Saturday, October 20, 2001

Piniella never left at a loss

        NEW YORK — Lou Piniella's face was a nice shade of lobster. His disposition was decidedly crabby. The manager of the Seattle Mariners left his clubhouse Thursday night to find a long line of media types awaiting entry. He stopped, unbidden, and spoke, unprompted. After two days of simmering rage, Piniella had run out of restraint.

        “I'm going to tell you this so y'all can hear it,” he said. “We're going to be back here to play Game Six. You don't have to ask questions. Just print it. We're coming back here to play.”

        Fresh from another narrow loss to the New York Yankees, the mighty Mariners are again on the cusp of post-season collapse. They trail the American League Championship Series, 2-0, and must win two out of three games in Yankee Stadium just to bring the series back to Safeco Field.

  • National League
  • American League
        To Lou Piniella, subtle as pepper spray, defeat means defiance. His vow to bring the series back to Seattle is what Mary Poppins would call a “pie-crust promise — easily made, easily broken.” Yet it is also pure Piniella. Sweet Lou has stopped flinging bases and tackling his pitchers, but he still leads with his jaw. He claims to have mellowed, but it's a myth.

Approaching the elite

        “I heard about all that stuff — how he's changed,” Yankee manager Joe Torre said. “He has not changed ... I love him. He's full of passion. He knows how to win.”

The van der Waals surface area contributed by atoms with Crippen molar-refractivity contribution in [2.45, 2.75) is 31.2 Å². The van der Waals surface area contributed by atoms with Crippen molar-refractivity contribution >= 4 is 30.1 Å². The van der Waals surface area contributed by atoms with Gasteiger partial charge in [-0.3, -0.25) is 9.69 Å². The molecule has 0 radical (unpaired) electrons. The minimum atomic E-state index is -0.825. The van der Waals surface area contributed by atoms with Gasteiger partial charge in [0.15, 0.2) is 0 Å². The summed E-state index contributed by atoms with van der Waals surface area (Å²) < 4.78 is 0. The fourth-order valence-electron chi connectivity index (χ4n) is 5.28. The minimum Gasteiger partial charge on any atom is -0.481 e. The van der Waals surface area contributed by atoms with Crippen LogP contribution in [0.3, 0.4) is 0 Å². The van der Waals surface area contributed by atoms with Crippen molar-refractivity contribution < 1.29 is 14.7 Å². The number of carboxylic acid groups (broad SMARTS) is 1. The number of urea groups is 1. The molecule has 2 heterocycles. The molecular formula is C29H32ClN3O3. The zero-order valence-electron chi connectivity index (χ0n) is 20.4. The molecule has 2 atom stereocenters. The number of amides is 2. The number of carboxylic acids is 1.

Piniella established himself as an elite manager in 1990, leading the Reds to their wire-to-wire world championship. Yet maneuvering the Mariners to 116 regular-season victories, Piniella has moved to a higher plateau. Should the Mariners win the World Series, Piniella would join Sparky Anderson as the only managers to win it all in both leagues. He would move into the Hall of Fame's on-deck circle.

        But that's conditional on beating the Yankees, who are as much a symbol of October as Halloween.

        If Orlando “El Duque” Hernandez and Roger Clemens pitch to their historic standards, the Mariners may have to be superb just to avoid a sweep. But if Hernandez and Clemens pitch as they have recently, Piniella's promise is still possible.

        “They're a team ready to get beat, if somebody would go out and beat them,” Piniella said. “We could do it we start hitting the damn ball, and we're fully capable of it.

        “I don't mind sticking my neck out there by saying what I said. We need to go out there and kick their (butts).”

A natural man

        In another man's mouth, Piniella's diatribe would have seemed calculated — designed to rouse his players and rattle the opposition. But there is nothing premeditated about Piniella.

        He is what he seems — spontaneous, sincere, combative and combustible.

        “There's nothing wrong with being fiery,” he said. “But, you know, you come to the realization that there's just so much that a manager can do. You prepare your team. You motivate your team. You let them play and you stay out of their way.”

        When a team dominates as the Mariners have done, a smart manager endeavors to maintain the momentum with a consistent, understated approach. When that stops working, though, it is a manager's job to lead the way out of the wilderness.

        No manager is more fun to follow.

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